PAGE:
It’s safe to say things aren’t so rosy for Aurora Cannabis (NYSE:ACB) stock. Shares have plummeted around 76% from their 52-week highs. In the past month alone, ACB has cratered approximately 31%, from $3.60/share at the open Nov. 5 to $2.48/share at the close Dec. 4.
Shares have rebounded from their mid-November low of $2.14/share, but Aurora Cannabis stock is clearly a falling knife. The culprit? Capital crunch. Aurora is burning through cash like nobody’s business.
Based on the latest financials (released Nov. 14), operating cash flow losses continue to grow. For the quarter ending Sept. 30, 2019 (Q1 FY2020), the company hemorrhaged 94.9 million CAD (or $72 million). New financing and share issuance softened the blow. But dilution and leverage are not sustainable solutions.
As we head into 2020, expect more financial maelstrom for Aurora. With this in mind, the company’s shaky future is by no means an invitation to buy at today’s prices.
Tough Times for Aurora Cannabis Stock
For Q1 FY20, Aurora posted disappointing results. Medical sales rose 11%, but consumer net revenue dropped 33% from the prior quarter. Revenue as a whole dropped from 98.9 million CAD ($75.5 million) in Q4 2019 to 75.2 million CAD ($56.8 million) in Q1 2020.
In tandem with the earnings release, Aurora Cannabis announced big plans to keep its ship afloat. The company made a deal to convert debentures at an amended price. Aurora also mothballed construction of its Aurora Nordic 2 and Aurora Sun facilities.
On Nov. 29, Aurora hit another snag. The German government suspended Aurora’s medical marijuana sales in the county. The suspension will be lifted once health authorities review Aurora’s shelf-life extension methods. The company expects sales to resume “very early” next year.
This development is bad news for Aurora. Before, the company touted its “distinct first-mover advantage” in Germany. Yet, with its reputation harmed, the company could face more headwinds building out its European medical pot business.
The spread between production and sales continues to widen. In Q4 2019, Aurora Cannabis sold 17,793 kg against 29,034 kg produced. But in Q1 2020, the company sold just 12,463 kg, versus 41,436 kg produced.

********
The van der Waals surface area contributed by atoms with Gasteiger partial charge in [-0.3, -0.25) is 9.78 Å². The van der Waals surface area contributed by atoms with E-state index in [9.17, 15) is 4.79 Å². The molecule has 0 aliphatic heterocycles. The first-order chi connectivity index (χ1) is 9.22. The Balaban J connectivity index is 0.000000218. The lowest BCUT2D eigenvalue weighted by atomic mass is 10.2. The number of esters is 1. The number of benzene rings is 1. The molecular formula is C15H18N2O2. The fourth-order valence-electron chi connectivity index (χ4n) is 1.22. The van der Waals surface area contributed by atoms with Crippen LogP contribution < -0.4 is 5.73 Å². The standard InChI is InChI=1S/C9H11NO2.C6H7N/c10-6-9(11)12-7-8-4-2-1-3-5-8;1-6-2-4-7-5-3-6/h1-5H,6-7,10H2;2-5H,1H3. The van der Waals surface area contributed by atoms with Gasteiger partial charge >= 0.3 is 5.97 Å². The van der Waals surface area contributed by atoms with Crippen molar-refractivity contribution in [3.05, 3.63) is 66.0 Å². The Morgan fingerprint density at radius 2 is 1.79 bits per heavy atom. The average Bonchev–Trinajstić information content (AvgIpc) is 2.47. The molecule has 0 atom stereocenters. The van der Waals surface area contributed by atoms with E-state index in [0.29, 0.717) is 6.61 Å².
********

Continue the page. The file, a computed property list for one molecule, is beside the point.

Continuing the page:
This month’s rollout of “Cannabis 2.0” could help use looming inventory. Sales of edibles, infused beverages, and vapes are now legal in Canada. But capitalizing on “Cannabis 2.0” requires a massive investment. Without a strategic partner, Aurora must shoulder the costs itself if it wants a piece of the pie.
Dilution Fears Coming to Fruition
In past analysis of the stock, I discussed dilution risk. Turns out I was on the money. Last month, Aurora converted 99% of its 230 million CAD in outstanding debentures into common stock. Paying off this upcoming debt (maturity date of March 2020) was a key concern for investors.
The dilution was not massive (69.14 million shares) relative to Aurora’s large share count (over 1 billion shares outstanding). But it sets the precedent for more dilutive actions. With losses mounting, and cash dwindling, something’s gotta give. So far this year, Aurora Cannabis has sold 29.06 million shares of stock, for total proceeds of $124.4 million.
Until ACB reaches profitability, expect more dilutive capital raises. Even with its expansion plans scaled back, Aurora’s eyes remain bigger than its pocketbook.
Aurora is running out of options. Unlike its peers Canopy Growth (NYSE:CGC) and Cronos Group (NASDAQ:CRON), they lack a deep-pocketed strategic partner. There’s no Constellation Brands (NYSE:STZ) or Altria Group (NYSE:MO) waiting in the wings. Aurora hired Nelson Peltz to find them a partner, but so far remains without a match.
Will Aurora find a sugar daddy to keep the lights on? Possible, but not likely. Aurora Cannabis could go the joint-venture route a la Hexo (NYSE:HEXO). But until then, all bets are off whether Aurora can weather the storm.
Bottom Line: Avoid This Falling Knife
Aurora Cannabis is a dead stock walking. Or so it seems. Perhaps tax-loss harvesting is driving the recent sell-off. Come 2020, the ACB stock price could pick up as investors place contrarian bets on the company’s future. But looking at the fundamentals, this looks like pure speculation.
The Aurora stock price may be lower, but it’s by no means a cheap stock. Trading at an enterprise value/sales ratio of 13.8, Aurora is cheaper than competitors Canopy Growth (EV/Sales of 19.5) and Cronos (EV/Sales of 29). But with Aurora’s poor capitalization compared to these peers, that discount may be warranted.
So what’s the call? Like with this other beleaguered pot name, Aurora Cannabis is too risky to buy. But shares are even riskier to short. A crumb of good news could send shares skyrocketing. Save yourself the headache, and steer clear of the “pot bust” that is Aurora.
As of this writing, Thomas Niel did not maintain a position in any of the aforementioned securities.